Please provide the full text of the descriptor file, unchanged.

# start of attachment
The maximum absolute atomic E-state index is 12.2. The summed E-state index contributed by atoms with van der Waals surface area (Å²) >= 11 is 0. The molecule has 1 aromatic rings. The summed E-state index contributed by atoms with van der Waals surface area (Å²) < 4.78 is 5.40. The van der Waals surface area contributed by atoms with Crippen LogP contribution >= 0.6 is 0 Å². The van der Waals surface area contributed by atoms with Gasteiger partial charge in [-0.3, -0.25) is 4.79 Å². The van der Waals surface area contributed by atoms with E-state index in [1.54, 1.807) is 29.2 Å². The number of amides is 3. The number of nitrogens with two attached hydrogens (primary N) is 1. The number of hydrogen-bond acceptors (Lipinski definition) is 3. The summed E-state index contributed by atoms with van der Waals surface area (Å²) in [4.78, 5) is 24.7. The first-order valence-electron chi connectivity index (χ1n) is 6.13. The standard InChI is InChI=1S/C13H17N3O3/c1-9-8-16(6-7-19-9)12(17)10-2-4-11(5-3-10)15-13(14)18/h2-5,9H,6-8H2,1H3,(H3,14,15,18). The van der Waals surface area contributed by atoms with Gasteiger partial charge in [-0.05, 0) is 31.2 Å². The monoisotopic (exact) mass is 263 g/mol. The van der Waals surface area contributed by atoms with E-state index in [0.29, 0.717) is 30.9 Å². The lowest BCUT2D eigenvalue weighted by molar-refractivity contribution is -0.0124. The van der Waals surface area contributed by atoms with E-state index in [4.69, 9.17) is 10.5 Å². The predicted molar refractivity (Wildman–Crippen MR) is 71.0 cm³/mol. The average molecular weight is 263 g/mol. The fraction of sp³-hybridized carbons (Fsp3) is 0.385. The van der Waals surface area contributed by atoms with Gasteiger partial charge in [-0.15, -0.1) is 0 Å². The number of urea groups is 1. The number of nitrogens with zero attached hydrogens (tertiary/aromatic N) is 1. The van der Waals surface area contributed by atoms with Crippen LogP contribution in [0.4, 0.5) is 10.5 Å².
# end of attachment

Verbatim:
The maximum absolute atomic E-state index is 12.2. The summed E-state index contributed by atoms with van der Waals surface area (Å²) >= 11 is 0. The molecule has 1 aromatic rings. The summed E-state index contributed by atoms with van der Waals surface area (Å²) < 4.78 is 5.40. The van der Waals surface area contributed by atoms with Crippen LogP contribution >= 0.6 is 0 Å². The van der Waals surface area contributed by atoms with Gasteiger partial charge in [-0.3, -0.25) is 4.79 Å². The van der Waals surface area contributed by atoms with E-state index in [1.54, 1.807) is 29.2 Å². The number of amides is 3. The number of nitrogens with two attached hydrogens (primary N) is 1. The number of hydrogen-bond acceptors (Lipinski definition) is 3. The summed E-state index contributed by atoms with van der Waals surface area (Å²) in [4.78, 5) is 24.7. The first-order valence-electron chi connectivity index (χ1n) is 6.13. The standard InChI is InChI=1S/C13H17N3O3/c1-9-8-16(6-7-19-9)12(17)10-2-4-11(5-3-10)15-13(14)18/h2-5,9H,6-8H2,1H3,(H3,14,15,18). The van der Waals surface area contributed by atoms with Gasteiger partial charge in [-0.05, 0) is 31.2 Å². The monoisotopic (exact) mass is 263 g/mol. The van der Waals surface area contributed by atoms with E-state index in [0.29, 0.717) is 30.9 Å². The lowest BCUT2D eigenvalue weighted by molar-refractivity contribution is -0.0124. The van der Waals surface area contributed by atoms with E-state index in [4.69, 9.17) is 10.5 Å². The predicted molar refractivity (Wildman–Crippen MR) is 71.0 cm³/mol. The average molecular weight is 263 g/mol. The fraction of sp³-hybridized carbons (Fsp3) is 0.385. The van der Waals surface area contributed by atoms with Gasteiger partial charge in [-0.15, -0.1) is 0 Å². The number of urea groups is 1. The number of nitrogens with zero attached hydrogens (tertiary/aromatic N) is 1. The van der Waals surface area contributed by atoms with Crippen LogP contribution in [0.4, 0.5) is 10.5 Å².